John Hammond

The oldest son of Peter Hammond, is now a justice of the peace. Three of his sons served in the Union army.

[From: "History of Athens County, Ohio...." Charles M. Walker - 1869]

Peter Hammond

Peter Hammond was born in York county, Pennsylvania, in 1794, and settled in Carthage township as a farmer in 1845.

[From: "History of Athens County, Ohio...." Charles M. Walker - 1869]

Elijah Hatch

Elijah Hatch (Judge Hatch) migrated from the eastern part of the state of New York to the northwestern territory, and settled in Rome township in the year 1800. In 1801 he went back and removed his father, Elijah Hatch, Sen., and his mother, with their family, to this township—the former being seventy-two, and the latter seventy-one years old at that time. They came in wagons to the Youghiogheny, in Pennsylvania, where, in connection with others, they procured a flat boat, twenty-five feet long by twelve feet wide, which they loaded with seven horses, one wagon, one carriage, a quantity of hardware and farming utensils, and fifteen person—men, women, and children. Thus they proceeded down the Youghiogheny, Monongahela, and Ohio rivers, to the Ohio Company's purchase. Judge Hatch was the first man who ever drove a team, with a wagon, through the woods, from the mouth of little Hocking to the big Hockhocking. He struck the latter stream two and a half miles below the mouth of Federal creek, about half a mile below where the present ridge road now joins the Hocking road.
Judge Hatch possessed talents above mediocrity, a sound judgement in public affairs, and was an active and influential man in the early settlement of the county. He was appointed judge of the court of common pleas by Governor Tiffin, in 1805, and was afterward appointed or elected several times to that position. He served nine terms in the state legislature, being first elected in 1804, and was appointed by that body one of the first board of trustees of the Ohio university, which position he held for the remainder of his life. He was a man of affable and courteous demeanor, possessing a large fund of anecdote and social qualities, that made him always a welcome guest at pioneer gatherings. He died January 19, 1849, aged eight-one years.

[From: "History of Athens County, Ohio...." Charles M. Walker - 1869]

Conrad Hawk

was born in Chester county, Pennsylvania. While a young man he removed to Harrison county, Virginia, where he married Miss Nancy Read in 1805, and whence he moved to Athens county in 1810. He settled as a farmer in Athens township, where he died, October 1, 1841. Mr. Hawk’s family, formerly well and favorably known in this community are now scattered. William, the oldest son, died in 1864, while commanding a steamer in General Banks’ expedition up the Red river. John lives in Texas; James and Columbus in Clarke county, Ohio, and Geo. W. in Mt. Vernon, Ohio. One of the daughters, now Mrs. Dr. Huxford, lives in Fort Wayne, Indiana, and the other, Mrs. Durbin, in Mt. Vernon, Ohio.

[From: "History of Athens County, Ohio...." Charles M. Walker - 1869]

James C. Headley

James C. Headley, section 12, Dover Township, was born in Monroe County, Ohio, April 3, 1840, son of Isaac Headley, of Morgan County, Ohio. He was reared on a farm and educated in a common school, and graduated from Cincinnati Law School May 25, 1881. He was married April 10, 1865, to Rhoda Lewis, daughter of Jacob Lewis. Mr and Mrs Headley have had seven children, of whom five are living- Laired J.V., Sabra L.O., Irena L.S., Sitha A.F., and Lucretia J. Mr. Headley came to this county in 1869. For nine and a half years he ran a saw-mill, but at the present time is engaged in general farming.

[Source: History of Hocking Valley, Ohio Chicago:Inter-State Publishing Co. 1883 - Submitted by Kathy Stanley]

John Henry

a native of Ireland, settled in Bern township in 1817, being then fifty-three years old. He bought a section of land here and opened up the farm where his son Charles Henry now lives. On this farm he lived till his death in February, 1854. Mr. Henry was twice married. By his first wife he had four sons and five daughters, and by his second four sons and six daughters. He live to see eight sons and ten daughters married and comfortably settled, and left behind him at his death eighteen children, fifty-six grandchildren and a number of great grandchildren. He was a member of the Presbyterian church and a leading and influential citizen during the active years of his life. Several of his descendants have intermarried with the family of Abel Glazier and are well known throughout the county.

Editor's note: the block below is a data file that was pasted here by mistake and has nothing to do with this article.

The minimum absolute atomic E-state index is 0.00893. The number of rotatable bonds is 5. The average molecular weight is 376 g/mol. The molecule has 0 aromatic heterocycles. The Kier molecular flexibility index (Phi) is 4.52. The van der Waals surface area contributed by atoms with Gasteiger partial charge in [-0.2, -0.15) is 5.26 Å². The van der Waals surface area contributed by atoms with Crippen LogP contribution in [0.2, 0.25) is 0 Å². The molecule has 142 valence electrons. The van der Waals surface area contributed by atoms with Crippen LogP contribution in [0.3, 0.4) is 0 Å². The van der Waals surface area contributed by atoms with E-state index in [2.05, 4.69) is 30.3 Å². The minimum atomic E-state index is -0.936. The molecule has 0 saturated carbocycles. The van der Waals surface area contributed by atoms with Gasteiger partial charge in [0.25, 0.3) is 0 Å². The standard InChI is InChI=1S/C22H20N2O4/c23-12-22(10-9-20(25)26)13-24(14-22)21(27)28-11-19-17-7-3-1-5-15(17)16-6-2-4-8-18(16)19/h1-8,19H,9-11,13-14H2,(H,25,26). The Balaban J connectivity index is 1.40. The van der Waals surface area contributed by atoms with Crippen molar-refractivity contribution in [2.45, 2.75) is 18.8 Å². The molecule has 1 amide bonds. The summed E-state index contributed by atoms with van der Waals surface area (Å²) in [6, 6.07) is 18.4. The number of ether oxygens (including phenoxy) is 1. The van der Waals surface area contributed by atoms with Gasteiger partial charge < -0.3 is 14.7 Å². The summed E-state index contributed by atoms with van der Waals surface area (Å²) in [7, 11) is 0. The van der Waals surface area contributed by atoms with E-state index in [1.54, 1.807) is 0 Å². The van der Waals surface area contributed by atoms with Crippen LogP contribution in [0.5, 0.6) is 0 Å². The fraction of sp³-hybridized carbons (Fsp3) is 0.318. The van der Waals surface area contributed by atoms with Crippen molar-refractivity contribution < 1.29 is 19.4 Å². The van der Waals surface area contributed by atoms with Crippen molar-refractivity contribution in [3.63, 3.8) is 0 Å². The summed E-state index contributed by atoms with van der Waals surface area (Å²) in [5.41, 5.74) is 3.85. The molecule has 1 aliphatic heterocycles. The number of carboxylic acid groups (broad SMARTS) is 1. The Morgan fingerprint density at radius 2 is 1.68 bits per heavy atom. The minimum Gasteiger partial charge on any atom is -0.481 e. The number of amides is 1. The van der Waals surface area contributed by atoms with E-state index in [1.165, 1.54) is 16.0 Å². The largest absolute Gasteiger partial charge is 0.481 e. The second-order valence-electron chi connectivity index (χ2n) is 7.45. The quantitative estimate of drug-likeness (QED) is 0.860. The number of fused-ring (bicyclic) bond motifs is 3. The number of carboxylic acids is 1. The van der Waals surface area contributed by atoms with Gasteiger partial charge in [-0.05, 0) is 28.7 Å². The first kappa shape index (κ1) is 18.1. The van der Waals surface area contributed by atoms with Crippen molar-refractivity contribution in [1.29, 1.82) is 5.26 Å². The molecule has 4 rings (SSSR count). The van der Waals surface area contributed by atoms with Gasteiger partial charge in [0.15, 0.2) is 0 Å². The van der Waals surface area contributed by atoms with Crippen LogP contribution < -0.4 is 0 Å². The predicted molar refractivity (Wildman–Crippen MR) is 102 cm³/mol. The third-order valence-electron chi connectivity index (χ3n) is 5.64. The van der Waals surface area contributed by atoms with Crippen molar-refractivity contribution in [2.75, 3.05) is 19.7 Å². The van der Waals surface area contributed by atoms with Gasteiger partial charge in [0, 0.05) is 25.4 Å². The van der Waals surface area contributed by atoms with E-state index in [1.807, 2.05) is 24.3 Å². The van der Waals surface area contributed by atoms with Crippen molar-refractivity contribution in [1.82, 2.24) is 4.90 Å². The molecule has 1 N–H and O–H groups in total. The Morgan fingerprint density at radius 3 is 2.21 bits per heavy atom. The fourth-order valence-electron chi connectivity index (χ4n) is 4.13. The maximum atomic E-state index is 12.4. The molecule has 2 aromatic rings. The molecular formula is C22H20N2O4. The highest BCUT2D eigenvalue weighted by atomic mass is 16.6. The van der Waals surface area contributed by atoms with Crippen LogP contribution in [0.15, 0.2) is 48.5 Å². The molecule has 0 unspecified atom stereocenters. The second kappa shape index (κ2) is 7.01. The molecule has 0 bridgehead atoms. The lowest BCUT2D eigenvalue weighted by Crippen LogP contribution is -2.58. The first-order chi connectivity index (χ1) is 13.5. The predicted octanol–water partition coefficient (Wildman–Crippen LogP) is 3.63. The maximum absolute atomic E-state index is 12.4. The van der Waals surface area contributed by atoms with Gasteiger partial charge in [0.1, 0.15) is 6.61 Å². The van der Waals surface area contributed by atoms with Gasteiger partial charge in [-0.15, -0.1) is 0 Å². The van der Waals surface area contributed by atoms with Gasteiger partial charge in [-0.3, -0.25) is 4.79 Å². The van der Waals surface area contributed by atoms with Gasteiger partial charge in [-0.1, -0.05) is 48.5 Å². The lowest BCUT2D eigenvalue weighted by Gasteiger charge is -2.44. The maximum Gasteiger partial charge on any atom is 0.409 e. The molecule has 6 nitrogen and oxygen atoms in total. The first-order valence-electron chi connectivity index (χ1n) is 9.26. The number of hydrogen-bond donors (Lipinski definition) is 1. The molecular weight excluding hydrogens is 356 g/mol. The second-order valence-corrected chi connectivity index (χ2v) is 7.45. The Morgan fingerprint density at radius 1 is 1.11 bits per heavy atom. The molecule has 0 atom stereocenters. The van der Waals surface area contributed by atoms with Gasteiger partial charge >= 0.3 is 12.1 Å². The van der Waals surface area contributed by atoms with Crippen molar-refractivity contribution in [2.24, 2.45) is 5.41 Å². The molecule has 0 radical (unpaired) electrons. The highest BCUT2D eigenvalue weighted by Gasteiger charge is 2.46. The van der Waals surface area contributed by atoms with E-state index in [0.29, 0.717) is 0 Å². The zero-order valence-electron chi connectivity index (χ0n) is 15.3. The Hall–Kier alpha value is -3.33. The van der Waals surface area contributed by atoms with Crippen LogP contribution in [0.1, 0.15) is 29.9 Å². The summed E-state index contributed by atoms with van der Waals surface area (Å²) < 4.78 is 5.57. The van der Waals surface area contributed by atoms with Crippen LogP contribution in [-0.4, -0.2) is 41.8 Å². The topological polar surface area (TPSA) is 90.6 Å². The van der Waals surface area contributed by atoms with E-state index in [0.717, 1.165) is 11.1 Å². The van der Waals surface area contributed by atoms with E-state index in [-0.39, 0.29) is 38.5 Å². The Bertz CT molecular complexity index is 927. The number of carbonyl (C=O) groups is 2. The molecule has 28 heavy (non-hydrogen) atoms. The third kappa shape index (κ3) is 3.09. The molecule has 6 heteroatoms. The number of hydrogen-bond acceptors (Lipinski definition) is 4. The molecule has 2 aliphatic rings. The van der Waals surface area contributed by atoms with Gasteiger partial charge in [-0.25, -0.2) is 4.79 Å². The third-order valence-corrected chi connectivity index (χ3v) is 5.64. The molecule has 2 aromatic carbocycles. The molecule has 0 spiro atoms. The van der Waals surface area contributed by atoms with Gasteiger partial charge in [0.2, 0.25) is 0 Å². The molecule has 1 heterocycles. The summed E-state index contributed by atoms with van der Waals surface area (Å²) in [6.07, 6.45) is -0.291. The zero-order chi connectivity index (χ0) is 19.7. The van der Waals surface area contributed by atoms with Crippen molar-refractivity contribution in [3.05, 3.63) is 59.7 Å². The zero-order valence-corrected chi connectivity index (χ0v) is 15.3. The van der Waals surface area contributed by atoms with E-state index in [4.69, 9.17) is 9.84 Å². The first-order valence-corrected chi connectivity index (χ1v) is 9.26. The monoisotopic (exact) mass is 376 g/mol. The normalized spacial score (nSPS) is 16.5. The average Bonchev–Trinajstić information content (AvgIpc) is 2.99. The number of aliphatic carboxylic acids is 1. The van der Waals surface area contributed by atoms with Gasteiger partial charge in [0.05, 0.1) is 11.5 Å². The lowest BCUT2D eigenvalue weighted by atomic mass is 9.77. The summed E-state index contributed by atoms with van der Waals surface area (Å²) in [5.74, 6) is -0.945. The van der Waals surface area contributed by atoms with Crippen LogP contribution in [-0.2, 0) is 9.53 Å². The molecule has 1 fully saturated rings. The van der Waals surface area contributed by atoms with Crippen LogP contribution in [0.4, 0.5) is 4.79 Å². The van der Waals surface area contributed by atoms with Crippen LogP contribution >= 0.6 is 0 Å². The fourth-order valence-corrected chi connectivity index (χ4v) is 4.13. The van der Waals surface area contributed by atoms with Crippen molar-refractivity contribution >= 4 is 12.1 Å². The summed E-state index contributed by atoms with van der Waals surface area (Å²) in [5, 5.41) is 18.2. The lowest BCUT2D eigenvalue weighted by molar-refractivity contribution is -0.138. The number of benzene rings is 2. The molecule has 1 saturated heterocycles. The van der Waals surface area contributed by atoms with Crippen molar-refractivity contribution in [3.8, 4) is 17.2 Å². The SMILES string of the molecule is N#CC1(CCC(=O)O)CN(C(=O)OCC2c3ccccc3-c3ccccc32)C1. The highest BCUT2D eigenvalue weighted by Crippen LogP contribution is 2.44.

[From: "History of Athens County, Ohio...." Charles M. Walker - 1869]

William Henry

was born in Newport, eight miles above Marietta, October 18, 1804, and came to Athens county with his father’s family when sixteen years of age. He married a daughter of Captain Parker Carpenter, and ultimately settled ‘in Canaan township on the farm formerly owned by Colonel William Stewart, on the Hocking, about eight miles below Athens. Mr. Henry is an excellent citizen and highly respected.

[From: "History of Athens County, Ohio...." Charles M. Walker - 1869]

Lewis C. Hershberger

Captain Lewis Conner Hershberger, local inspector of steam vessels at Galveston, was born in Culpeper county, Virginia.  Joseph Hershberger was a son of Samuel Hershberger, who was also a Virginian by birth, having descended from one of five brothers who emigrated from Germany to America in 1700, three of whom settled in Virginia and two in Pennsylvania. Joseph and Samuel Hershberger were planters, men of small means, but industrious habits and upright lives. Joseph served in the second war with Great Britain (1812-14) and subsequently moved to the then western frontier of Virginia, dying at the age of sixty-five, his widow surviving some years and dying at the age of seventy-three. The subject of this sketch was chiefly reared in Kanawha county, Virginia, to which county his parents moved when he was a boy of seven, and in the local schools of that county received his early mental training. He had attended State University at Athens, Ohio, after which he started out for himself. In 1845 he began steamboating on the Ohio river, becoming an engineer on one of the large packets plying between Cincinnati and lower  Mississippi river points. He followed this until 1852, at which time he came to Galveston, and here continued in the same kind of employment, running on vessels engaged in traffic and transportation on Galveston bay, Buffalo bayou. Trinity and Brazos rivers, and gulf coast points, until 1871. At that time he received the appointment as inspector of steam vessels at Galveston, a position which he has since held. Captain Hershberger is thus, both in point of residence and service, one of the oldest men now to be found about Galveston who have had to do with the transportation interests of the city. His twenty-three years' service as inspector has brought him in contact with most of the shippers, ship-owners and seamen who make this port, and whose confidence and good will he has won by his uniform courtesy and faithful attention to official duties. Captain Hershberger has, during the past twenty odd years, had but the one business, and he has made it a point to give his time unreservedly to that. During the late war he was a volunteer in the Confederate army, serving in the marine department and mostly in the vicinity of Galveston.  In 1855 Captain Hershberger married Miss Anna Boyle, then residing in St. Louis, Missouri, but a native of Virginia, having been born in Wood county in the “Old Dominion," a daughter of John Boyle, a farmer and stock-raiser. The offspring of this union has been a son, Clarence A.; and two daughters: Corinne L., now Mrs. E. B. Andrews, of San Antonio, Texas; and Maud M., with her parents.